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Ben Tanzer, My Father's House


As I've mentioned many times here, Ben Tanzer is a great friend of mine, and I make no claim to objectivity when passing along my thoughts on his books. Besides, I am in no way a critic, and my thoughts on books - not just Ben's - are instead those of a fan of literature. Although all of Ben's fiction draws significantly from his own life experiences, his latest effort My Father's House is probably his most personal work yet. In fact, by his own admission, the book began as a memoir which he couldn't quite make work, but which finally came alive after he fictionalized the narrative.

My Father's House tells the story of an unnamed narrator, a social worker in Chicago, and his conflicted response to the recently diagnosed, advanced-stage cancer of his father, who lives on the East Coast. The narrator precariously balances his life in Chicago - marriage, friendships, career - while regularly flying east to either be with his parents at home or accompany his father for his treatments at various hospitals. When home, he is invariably drawn back into things from his younger life - the local dive bar, old female acquaintances - which would be better left alone but yet he can't resist; he is already so lost in the face of his father's illness and looming death, that getting lost even further doesn't concern him. But even though he is regularly with his father during this difficult time, he is still unable to fully connect with him, and get answers to questions he has always had about his father's life. Meanwhile, when back in Chicago, he struggles with the fact that he can continue to lead his ordinary, everyday life while his father is dying a thousand miles away, and even feeling guilt over it - while never quite realizing that leading that ordinary, everyday life is probably exactly what his father would want for him.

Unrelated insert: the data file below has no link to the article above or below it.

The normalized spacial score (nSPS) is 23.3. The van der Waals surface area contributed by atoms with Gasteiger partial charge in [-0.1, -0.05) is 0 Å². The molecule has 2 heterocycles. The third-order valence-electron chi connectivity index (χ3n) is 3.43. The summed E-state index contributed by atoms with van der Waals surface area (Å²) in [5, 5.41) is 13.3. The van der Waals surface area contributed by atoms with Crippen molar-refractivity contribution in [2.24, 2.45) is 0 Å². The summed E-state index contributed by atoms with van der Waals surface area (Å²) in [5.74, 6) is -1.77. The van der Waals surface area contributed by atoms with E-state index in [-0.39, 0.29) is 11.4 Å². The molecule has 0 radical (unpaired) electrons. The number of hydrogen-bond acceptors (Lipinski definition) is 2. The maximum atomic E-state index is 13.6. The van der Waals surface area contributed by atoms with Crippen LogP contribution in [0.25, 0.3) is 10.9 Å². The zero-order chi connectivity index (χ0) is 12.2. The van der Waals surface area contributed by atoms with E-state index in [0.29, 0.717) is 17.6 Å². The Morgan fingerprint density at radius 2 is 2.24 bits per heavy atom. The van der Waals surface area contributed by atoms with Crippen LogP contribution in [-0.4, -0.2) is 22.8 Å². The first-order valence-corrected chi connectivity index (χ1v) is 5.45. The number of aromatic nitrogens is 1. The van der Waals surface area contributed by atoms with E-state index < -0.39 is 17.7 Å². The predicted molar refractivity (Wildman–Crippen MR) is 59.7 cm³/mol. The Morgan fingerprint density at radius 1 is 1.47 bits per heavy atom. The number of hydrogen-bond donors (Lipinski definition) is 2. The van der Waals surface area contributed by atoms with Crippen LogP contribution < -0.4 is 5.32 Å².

In short, punchy chapters Tanzer movingly explores the bewildered, anxious and impulsive thoughts and actions of a young man still trying to figure out his place in the world while also facing the grim prospect that his father will soon no longer be part of that world. The father's fate is a foregone conclusion, but even amidst that great loss the narrator finally begins to make sense of it all, and finds a way to move forward. Which is something that any of us in that situation would wish for ourselves.

April 13, 2012 in Books | Permalink


Hmmm. Not yet available at my local indie bookstore. I'll keep trying.

Posted by: Paul at Apr 14, 2012 6:58:28 PM

Ask for it by name! Or buy it directly from the publisher, whatever.

Posted by: Pete at Apr 17, 2012 3:44:18 PM